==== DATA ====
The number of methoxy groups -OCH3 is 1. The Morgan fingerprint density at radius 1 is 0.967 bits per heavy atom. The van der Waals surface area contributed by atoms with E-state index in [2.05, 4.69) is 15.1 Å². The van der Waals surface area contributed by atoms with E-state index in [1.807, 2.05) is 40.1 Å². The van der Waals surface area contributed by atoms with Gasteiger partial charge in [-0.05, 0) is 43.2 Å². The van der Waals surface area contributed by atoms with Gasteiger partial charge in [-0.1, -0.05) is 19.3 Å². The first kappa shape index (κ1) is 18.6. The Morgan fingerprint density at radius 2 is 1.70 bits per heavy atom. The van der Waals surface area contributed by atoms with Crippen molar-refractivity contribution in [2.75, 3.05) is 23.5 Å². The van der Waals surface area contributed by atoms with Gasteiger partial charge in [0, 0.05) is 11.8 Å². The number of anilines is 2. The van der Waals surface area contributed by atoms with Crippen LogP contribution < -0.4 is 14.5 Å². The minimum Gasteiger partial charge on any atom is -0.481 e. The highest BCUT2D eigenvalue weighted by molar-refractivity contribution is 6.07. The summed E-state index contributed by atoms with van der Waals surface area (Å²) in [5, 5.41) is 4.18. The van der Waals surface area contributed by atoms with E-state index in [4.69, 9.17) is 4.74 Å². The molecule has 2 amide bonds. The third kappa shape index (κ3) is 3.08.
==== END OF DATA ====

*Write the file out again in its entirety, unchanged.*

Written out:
The number of methoxy groups -OCH3 is 1. The Morgan fingerprint density at radius 1 is 0.967 bits per heavy atom. The van der Waals surface area contributed by atoms with E-state index in [2.05, 4.69) is 15.1 Å². The van der Waals surface area contributed by atoms with E-state index in [1.807, 2.05) is 40.1 Å². The van der Waals surface area contributed by atoms with Gasteiger partial charge in [-0.05, 0) is 43.2 Å². The van der Waals surface area contributed by atoms with Gasteiger partial charge in [-0.1, -0.05) is 19.3 Å². The first kappa shape index (κ1) is 18.6. The Morgan fingerprint density at radius 2 is 1.70 bits per heavy atom. The van der Waals surface area contributed by atoms with Crippen molar-refractivity contribution in [2.75, 3.05) is 23.5 Å². The van der Waals surface area contributed by atoms with Gasteiger partial charge in [0, 0.05) is 11.8 Å². The number of anilines is 2. The van der Waals surface area contributed by atoms with Crippen LogP contribution < -0.4 is 14.5 Å². The minimum Gasteiger partial charge on any atom is -0.481 e. The highest BCUT2D eigenvalue weighted by molar-refractivity contribution is 6.07. The summed E-state index contributed by atoms with van der Waals surface area (Å²) in [5, 5.41) is 4.18. The van der Waals surface area contributed by atoms with E-state index in [4.69, 9.17) is 4.74 Å². The molecule has 2 amide bonds. The third kappa shape index (κ3) is 3.08.